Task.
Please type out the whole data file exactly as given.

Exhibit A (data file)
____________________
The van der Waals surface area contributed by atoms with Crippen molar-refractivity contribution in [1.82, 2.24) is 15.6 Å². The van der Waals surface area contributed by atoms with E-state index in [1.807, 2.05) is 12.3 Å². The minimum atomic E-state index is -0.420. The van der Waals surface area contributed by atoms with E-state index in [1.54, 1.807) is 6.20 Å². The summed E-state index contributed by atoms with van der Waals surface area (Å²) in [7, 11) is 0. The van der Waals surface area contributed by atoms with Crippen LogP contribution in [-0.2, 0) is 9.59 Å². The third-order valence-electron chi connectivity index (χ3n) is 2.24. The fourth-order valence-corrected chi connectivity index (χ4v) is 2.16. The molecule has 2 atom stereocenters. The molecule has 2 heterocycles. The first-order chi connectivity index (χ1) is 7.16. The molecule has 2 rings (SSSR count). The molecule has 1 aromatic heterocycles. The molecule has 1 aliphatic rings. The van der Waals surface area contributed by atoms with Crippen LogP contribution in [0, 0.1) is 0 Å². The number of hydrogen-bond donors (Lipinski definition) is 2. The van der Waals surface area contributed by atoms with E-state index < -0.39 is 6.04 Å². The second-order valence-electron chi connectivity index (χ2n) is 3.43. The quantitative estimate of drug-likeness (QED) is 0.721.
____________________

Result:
The van der Waals surface area contributed by atoms with Crippen molar-refractivity contribution in [1.82, 2.24) is 15.6 Å². The van der Waals surface area contributed by atoms with E-state index in [1.807, 2.05) is 12.3 Å². The minimum atomic E-state index is -0.420. The van der Waals surface area contributed by atoms with E-state index in [1.54, 1.807) is 6.20 Å². The summed E-state index contributed by atoms with van der Waals surface area (Å²) in [7, 11) is 0. The van der Waals surface area contributed by atoms with Crippen LogP contribution in [-0.2, 0) is 9.59 Å². The third-order valence-electron chi connectivity index (χ3n) is 2.24. The fourth-order valence-corrected chi connectivity index (χ4v) is 2.16. The molecule has 2 atom stereocenters. The molecule has 2 heterocycles. The first-order chi connectivity index (χ1) is 7.16. The molecule has 2 rings (SSSR count). The molecule has 1 aromatic heterocycles. The molecule has 1 aliphatic rings. The van der Waals surface area contributed by atoms with Crippen LogP contribution in [0, 0.1) is 0 Å². The number of hydrogen-bond donors (Lipinski definition) is 2. The van der Waals surface area contributed by atoms with E-state index < -0.39 is 6.04 Å². The second-order valence-electron chi connectivity index (χ2n) is 3.43. The quantitative estimate of drug-likeness (QED) is 0.721.